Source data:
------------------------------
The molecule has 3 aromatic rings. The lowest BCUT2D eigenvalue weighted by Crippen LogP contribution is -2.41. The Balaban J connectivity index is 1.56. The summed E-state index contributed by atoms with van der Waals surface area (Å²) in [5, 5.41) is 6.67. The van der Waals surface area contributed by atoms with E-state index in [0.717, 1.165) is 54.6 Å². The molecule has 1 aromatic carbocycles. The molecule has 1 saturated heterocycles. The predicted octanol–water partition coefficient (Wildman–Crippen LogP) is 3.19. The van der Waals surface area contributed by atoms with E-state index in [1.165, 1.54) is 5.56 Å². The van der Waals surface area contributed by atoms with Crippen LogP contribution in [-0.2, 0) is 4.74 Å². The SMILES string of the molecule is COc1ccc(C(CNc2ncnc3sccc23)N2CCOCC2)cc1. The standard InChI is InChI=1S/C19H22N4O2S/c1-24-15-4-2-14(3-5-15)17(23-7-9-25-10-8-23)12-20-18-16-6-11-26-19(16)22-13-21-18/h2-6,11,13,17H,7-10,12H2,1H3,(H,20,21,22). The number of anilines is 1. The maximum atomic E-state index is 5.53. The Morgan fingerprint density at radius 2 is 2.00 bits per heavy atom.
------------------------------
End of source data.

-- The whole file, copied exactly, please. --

The molecule has 3 aromatic rings. The lowest BCUT2D eigenvalue weighted by Crippen LogP contribution is -2.41. The Balaban J connectivity index is 1.56. The summed E-state index contributed by atoms with van der Waals surface area (Å²) in [5, 5.41) is 6.67. The van der Waals surface area contributed by atoms with E-state index in [0.717, 1.165) is 54.6 Å². The molecule has 1 aromatic carbocycles. The molecule has 1 saturated heterocycles. The predicted octanol–water partition coefficient (Wildman–Crippen LogP) is 3.19. The van der Waals surface area contributed by atoms with E-state index in [1.165, 1.54) is 5.56 Å². The van der Waals surface area contributed by atoms with Crippen LogP contribution in [-0.2, 0) is 4.74 Å². The SMILES string of the molecule is COc1ccc(C(CNc2ncnc3sccc23)N2CCOCC2)cc1. The standard InChI is InChI=1S/C19H22N4O2S/c1-24-15-4-2-14(3-5-15)17(23-7-9-25-10-8-23)12-20-18-16-6-11-26-19(16)22-13-21-18/h2-6,11,13,17H,7-10,12H2,1H3,(H,20,21,22). The number of anilines is 1. The maximum atomic E-state index is 5.53. The Morgan fingerprint density at radius 2 is 2.00 bits per heavy atom.